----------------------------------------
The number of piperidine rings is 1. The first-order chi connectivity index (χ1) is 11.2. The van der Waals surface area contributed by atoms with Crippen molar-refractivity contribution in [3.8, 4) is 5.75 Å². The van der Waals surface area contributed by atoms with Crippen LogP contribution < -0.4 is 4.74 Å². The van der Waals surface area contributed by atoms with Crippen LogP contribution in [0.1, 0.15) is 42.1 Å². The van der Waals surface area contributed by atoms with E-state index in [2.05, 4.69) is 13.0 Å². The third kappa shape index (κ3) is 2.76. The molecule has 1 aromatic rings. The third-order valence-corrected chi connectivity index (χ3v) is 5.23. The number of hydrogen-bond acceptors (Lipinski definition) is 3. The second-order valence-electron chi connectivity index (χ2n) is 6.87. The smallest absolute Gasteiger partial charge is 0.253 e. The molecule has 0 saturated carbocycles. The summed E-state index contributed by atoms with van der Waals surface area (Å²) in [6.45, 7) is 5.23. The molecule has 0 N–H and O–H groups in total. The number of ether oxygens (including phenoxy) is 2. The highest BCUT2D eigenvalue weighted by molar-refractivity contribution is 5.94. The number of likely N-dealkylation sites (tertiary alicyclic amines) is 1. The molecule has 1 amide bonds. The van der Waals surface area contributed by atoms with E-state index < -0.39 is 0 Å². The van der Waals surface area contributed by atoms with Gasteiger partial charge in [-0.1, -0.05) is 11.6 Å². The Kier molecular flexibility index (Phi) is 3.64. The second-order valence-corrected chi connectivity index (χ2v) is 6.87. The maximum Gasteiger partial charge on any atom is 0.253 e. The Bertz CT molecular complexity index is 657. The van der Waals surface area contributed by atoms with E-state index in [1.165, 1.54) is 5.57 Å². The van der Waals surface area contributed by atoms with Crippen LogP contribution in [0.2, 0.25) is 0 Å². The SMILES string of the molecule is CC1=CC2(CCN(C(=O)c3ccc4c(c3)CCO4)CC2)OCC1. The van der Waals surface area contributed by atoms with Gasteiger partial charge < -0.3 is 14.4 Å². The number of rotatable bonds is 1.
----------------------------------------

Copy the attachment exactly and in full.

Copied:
The number of piperidine rings is 1. The first-order chi connectivity index (χ1) is 11.2. The van der Waals surface area contributed by atoms with Crippen molar-refractivity contribution in [3.8, 4) is 5.75 Å². The van der Waals surface area contributed by atoms with Crippen LogP contribution < -0.4 is 4.74 Å². The van der Waals surface area contributed by atoms with Crippen LogP contribution in [0.1, 0.15) is 42.1 Å². The van der Waals surface area contributed by atoms with E-state index in [2.05, 4.69) is 13.0 Å². The third kappa shape index (κ3) is 2.76. The molecule has 1 aromatic rings. The third-order valence-corrected chi connectivity index (χ3v) is 5.23. The number of hydrogen-bond acceptors (Lipinski definition) is 3. The second-order valence-electron chi connectivity index (χ2n) is 6.87. The smallest absolute Gasteiger partial charge is 0.253 e. The molecule has 0 saturated carbocycles. The summed E-state index contributed by atoms with van der Waals surface area (Å²) in [6.45, 7) is 5.23. The molecule has 0 N–H and O–H groups in total. The number of ether oxygens (including phenoxy) is 2. The highest BCUT2D eigenvalue weighted by molar-refractivity contribution is 5.94. The number of likely N-dealkylation sites (tertiary alicyclic amines) is 1. The molecule has 1 amide bonds. The van der Waals surface area contributed by atoms with E-state index < -0.39 is 0 Å². The van der Waals surface area contributed by atoms with Gasteiger partial charge in [-0.1, -0.05) is 11.6 Å². The Kier molecular flexibility index (Phi) is 3.64. The second-order valence-corrected chi connectivity index (χ2v) is 6.87. The maximum Gasteiger partial charge on any atom is 0.253 e. The Bertz CT molecular complexity index is 657. The van der Waals surface area contributed by atoms with E-state index in [1.165, 1.54) is 5.57 Å². The van der Waals surface area contributed by atoms with Crippen LogP contribution in [0.2, 0.25) is 0 Å². The SMILES string of the molecule is CC1=CC2(CCN(C(=O)c3ccc4c(c3)CCO4)CC2)OCC1. The van der Waals surface area contributed by atoms with Gasteiger partial charge < -0.3 is 14.4 Å². The number of rotatable bonds is 1.